dnd 5e – How does the target of “Planar Binding” subjectively experience the effects of the spell?

If the target of Planar Binding fails its Charisma saving throw, it “must follow your instructions to the best of its ability”.

How does the target experience the effects of the spell? What is the subjective psychological and physical impact on the target?

Having some understanding of how the target of the spell experiences “must follow your instructions” can help answer many questions related to this spell. Below, I pose various sub-questions meant to clarify (and add context to) the over-arching question of how the target experiences the effects. Note that there is not a great deal of RAW related to this (that I am aware of), so much of this will be answered with “it is up to DM discretion”. What I’m looking for is guidance around what is sensible in that context (preferably that aligns with game balance, related game mechanics, etc.)

The relevant portion of the spell description:

Planar Binding

… first paragraph snipped …

A bound creature must follow your instructions to the best of its ability. You
might command the creature to accompany you on an adventure, to guard a
location, or to deliver a message. The creature obeys the letter of your
instructions, but if the creature is hostile to you, it strives to twist your
words to achieve its own objectives. If the creature carries out your
instructions completely before the spell ends, it travels to you to report this
fact if you are on the same plane of existence. If you are on a different plane
of existence, it returns to the place where you bound it and remains there until
the spell ends.

… third paragraph snipped …

  1. Does the target feel an irresistible compulsion? The description specifically states that creatures hostile to the caster strive to twist the caster words to achieve its own objectives, so the magic of the spell does not magically make the target willing. Does that mean that if a command is antithetical to the nature of the target, they experience continual psychological distress in abiding by the commands of the caster? For example, if an evil Dao is subject to this spell and is commanded (among various other things) to “be kind to everyone you meet”, is this experienced by the Dao as torture? Or does the magic of the spell make it feel natural to do what is commanded of them?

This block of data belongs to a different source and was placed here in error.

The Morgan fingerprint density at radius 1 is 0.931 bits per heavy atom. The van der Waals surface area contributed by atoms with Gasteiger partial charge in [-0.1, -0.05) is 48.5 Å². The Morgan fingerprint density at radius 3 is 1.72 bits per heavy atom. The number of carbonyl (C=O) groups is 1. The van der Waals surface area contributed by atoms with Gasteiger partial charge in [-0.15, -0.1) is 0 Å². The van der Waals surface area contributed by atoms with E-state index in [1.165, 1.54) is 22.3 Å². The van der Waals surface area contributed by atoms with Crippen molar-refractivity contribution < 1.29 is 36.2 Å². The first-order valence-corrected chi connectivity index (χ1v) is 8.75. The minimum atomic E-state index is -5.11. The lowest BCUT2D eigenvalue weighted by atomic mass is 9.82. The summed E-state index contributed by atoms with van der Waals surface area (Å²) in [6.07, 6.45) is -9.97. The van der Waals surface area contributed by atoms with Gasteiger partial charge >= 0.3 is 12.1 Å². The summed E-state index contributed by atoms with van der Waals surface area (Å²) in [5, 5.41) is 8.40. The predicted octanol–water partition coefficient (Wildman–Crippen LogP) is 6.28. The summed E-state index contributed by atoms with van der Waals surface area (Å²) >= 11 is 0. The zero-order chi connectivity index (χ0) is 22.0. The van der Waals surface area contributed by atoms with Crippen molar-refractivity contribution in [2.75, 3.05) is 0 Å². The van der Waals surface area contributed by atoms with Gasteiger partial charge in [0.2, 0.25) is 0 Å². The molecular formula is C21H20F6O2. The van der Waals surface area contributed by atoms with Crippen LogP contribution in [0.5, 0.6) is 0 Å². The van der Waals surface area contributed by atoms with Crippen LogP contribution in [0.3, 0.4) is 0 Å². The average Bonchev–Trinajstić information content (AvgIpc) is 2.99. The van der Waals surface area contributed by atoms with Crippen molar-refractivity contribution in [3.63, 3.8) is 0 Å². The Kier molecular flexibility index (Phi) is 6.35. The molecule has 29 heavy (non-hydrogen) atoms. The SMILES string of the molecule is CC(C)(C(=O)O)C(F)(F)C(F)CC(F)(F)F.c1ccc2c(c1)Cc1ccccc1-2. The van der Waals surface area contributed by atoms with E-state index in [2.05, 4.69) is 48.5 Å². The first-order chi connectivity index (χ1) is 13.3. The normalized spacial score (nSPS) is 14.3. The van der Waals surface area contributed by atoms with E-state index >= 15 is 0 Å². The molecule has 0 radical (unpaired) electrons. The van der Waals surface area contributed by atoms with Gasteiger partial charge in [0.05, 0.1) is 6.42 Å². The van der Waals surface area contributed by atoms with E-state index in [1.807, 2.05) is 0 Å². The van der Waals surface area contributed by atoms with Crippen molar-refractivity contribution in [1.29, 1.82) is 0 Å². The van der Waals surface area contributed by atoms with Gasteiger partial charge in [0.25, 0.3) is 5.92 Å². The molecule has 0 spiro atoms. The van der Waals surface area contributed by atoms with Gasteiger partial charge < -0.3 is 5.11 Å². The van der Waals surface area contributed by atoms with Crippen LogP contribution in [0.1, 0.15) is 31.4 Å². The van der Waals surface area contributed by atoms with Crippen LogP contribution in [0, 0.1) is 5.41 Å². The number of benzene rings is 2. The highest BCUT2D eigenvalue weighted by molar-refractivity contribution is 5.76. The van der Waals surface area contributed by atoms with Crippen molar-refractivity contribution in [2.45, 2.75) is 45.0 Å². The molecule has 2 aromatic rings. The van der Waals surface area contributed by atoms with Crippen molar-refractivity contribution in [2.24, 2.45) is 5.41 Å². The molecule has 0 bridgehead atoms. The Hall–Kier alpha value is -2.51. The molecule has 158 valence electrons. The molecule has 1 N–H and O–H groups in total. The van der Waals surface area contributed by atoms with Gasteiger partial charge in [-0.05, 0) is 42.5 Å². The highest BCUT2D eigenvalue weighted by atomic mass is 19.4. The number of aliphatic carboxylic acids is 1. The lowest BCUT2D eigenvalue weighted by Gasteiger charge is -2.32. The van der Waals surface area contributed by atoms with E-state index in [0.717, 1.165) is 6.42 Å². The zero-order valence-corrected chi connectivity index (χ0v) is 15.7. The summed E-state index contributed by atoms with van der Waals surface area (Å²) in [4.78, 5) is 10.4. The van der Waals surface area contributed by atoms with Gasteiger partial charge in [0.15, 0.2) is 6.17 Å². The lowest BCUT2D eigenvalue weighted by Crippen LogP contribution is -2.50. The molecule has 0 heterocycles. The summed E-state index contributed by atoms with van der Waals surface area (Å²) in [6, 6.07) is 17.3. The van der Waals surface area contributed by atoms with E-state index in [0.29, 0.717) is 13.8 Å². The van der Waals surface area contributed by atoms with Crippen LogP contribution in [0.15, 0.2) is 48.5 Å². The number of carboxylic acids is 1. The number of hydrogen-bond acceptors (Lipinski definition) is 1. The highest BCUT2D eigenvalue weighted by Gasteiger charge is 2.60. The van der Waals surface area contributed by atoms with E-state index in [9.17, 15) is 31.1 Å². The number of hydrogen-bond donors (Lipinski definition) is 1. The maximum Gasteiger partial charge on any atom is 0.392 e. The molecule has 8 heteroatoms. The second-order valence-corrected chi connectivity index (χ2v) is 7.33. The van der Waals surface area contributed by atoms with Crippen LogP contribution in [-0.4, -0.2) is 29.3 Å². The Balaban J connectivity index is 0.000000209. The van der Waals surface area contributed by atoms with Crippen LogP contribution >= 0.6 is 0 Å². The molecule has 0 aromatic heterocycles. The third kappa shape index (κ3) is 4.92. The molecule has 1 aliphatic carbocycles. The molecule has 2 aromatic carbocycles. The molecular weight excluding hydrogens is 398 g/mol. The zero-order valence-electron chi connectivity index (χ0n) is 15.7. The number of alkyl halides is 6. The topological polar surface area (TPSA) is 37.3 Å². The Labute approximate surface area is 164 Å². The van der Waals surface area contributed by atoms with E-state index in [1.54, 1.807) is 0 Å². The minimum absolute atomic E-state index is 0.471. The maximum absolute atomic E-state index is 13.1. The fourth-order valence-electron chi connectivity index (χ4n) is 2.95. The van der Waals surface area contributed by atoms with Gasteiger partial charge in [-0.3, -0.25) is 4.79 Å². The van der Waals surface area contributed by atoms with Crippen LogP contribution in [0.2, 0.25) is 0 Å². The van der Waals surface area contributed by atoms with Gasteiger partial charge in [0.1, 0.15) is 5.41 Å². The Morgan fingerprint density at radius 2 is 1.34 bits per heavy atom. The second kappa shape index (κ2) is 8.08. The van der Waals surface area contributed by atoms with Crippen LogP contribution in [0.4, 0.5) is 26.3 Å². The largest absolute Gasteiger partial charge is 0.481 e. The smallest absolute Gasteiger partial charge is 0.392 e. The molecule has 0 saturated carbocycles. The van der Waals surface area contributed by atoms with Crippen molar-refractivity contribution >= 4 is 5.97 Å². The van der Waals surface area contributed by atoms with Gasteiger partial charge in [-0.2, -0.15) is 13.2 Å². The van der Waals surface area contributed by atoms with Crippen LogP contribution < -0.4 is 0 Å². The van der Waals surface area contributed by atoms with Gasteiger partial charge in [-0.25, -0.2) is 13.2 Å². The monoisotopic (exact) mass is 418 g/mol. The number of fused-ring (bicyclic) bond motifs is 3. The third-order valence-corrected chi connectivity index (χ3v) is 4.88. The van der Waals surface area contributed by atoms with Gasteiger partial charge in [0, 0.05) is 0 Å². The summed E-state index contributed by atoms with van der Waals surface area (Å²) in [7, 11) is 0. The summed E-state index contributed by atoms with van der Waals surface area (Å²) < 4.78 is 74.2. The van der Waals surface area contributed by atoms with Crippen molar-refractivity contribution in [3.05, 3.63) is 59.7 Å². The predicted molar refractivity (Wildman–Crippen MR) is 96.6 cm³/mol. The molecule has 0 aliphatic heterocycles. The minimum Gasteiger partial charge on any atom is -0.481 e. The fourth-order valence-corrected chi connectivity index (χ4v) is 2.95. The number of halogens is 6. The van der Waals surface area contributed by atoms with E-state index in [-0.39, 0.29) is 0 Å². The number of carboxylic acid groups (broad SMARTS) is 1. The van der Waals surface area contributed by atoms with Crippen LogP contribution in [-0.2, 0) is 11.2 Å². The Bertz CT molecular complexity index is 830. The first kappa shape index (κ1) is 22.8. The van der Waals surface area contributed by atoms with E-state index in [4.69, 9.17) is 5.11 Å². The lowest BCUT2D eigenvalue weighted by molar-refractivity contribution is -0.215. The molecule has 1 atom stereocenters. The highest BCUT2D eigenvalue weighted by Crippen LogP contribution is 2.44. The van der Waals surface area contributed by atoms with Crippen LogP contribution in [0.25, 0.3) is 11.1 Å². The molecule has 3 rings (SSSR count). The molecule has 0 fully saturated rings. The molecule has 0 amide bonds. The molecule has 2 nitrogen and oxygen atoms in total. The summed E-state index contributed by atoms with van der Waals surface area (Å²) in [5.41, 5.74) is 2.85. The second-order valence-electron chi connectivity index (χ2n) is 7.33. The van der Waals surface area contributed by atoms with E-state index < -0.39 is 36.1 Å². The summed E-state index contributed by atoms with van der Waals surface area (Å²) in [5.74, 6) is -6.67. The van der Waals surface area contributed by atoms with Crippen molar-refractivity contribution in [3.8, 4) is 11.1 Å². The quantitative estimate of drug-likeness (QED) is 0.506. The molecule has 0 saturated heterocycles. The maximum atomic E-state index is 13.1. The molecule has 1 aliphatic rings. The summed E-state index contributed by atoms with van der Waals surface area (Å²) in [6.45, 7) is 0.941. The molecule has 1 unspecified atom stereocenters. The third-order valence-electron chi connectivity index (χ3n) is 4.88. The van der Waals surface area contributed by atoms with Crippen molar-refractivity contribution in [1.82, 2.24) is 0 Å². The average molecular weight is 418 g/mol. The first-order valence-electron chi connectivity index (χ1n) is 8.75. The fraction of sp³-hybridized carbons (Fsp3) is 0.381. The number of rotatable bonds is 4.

2. Suppose the caster has a long list of instructions for the target (see “How can an entity bound by Planar Binding be prevented from betraying the caster?” for an example). The spell states “… must follow your instructions to the best of its ability“, which to me implies that it is possible for mistakes to be made. Depending on the intelligence of the target, keeping such a list in mind at all times and being able to see the interactions between competing commands will sometimes be beyond their intellectual abilities in the moment (no matter how intelligent) and they may therefore unintentionally violate some command at some point. What happens to them if this occurs? Are they wracked with guilt? Do they suffer psychic damage? Or are there zero consequences in this situation?

  3. A somewhat related spell is Geas, which specifically states “While the creature is charmed by you, it takes 5d10 psychic damage each time it acts in a manner directly counter to your instructions”. Since Planar Binding does not have any such verbiage, can we assume it is simply impossible for the entity to intentionally violate instructions? If so, how is this experienced by the target? If it is not magically impossible for them to intentionally act counter to instructions, what does keep them from doing so? If their personalities remain intact (as suggested by their attempts to twist words), commands dictated by the caster will inevitably chafe (especially those antithetical to their ethos). So what keeps them from rebelling if it isn’t physical damage, etc.?

  4. Each of Command (1st level enchantment), Suggestion (2nd level enchantment, Compulsion (4th level enchantment), Geas (5th level enchantment), Planar Ally (6th level conjuration) and Mass Suggestion (6th level enchantment) spells specifically disallow “obviously harmful” and/or “suicidal” commands, but Planar Binding (abjuration) does not (note that Planar Binding is the only abjuration spell on the list). Does this mean the target is forced to perform even a suicidal command, or do we read in this exclusion as unintented missing text?

  5. Is the target aware of the binding? There is no explicit mention in the spell description of the target being aware, but the effects of the spell seem like they would be pretty obvious to the target (unless the magic is masking these effects). It all comes back to the question “how does the target experience the effects of this spell?”.

  6. Of the 50+ abjuration spells, a few include effects that influence the behavior of creatures, including ProtectionFromEvilAndGood (disadv on attack rolls), Sanctuary (must make Wisdom save to make attack), and Magic Circle (certain creatures cannot willingly enter AofE, disadv on attacks). Can answering similar questions about how creatures experience the effects described in those spells help shed light on what happens in Planar Binding.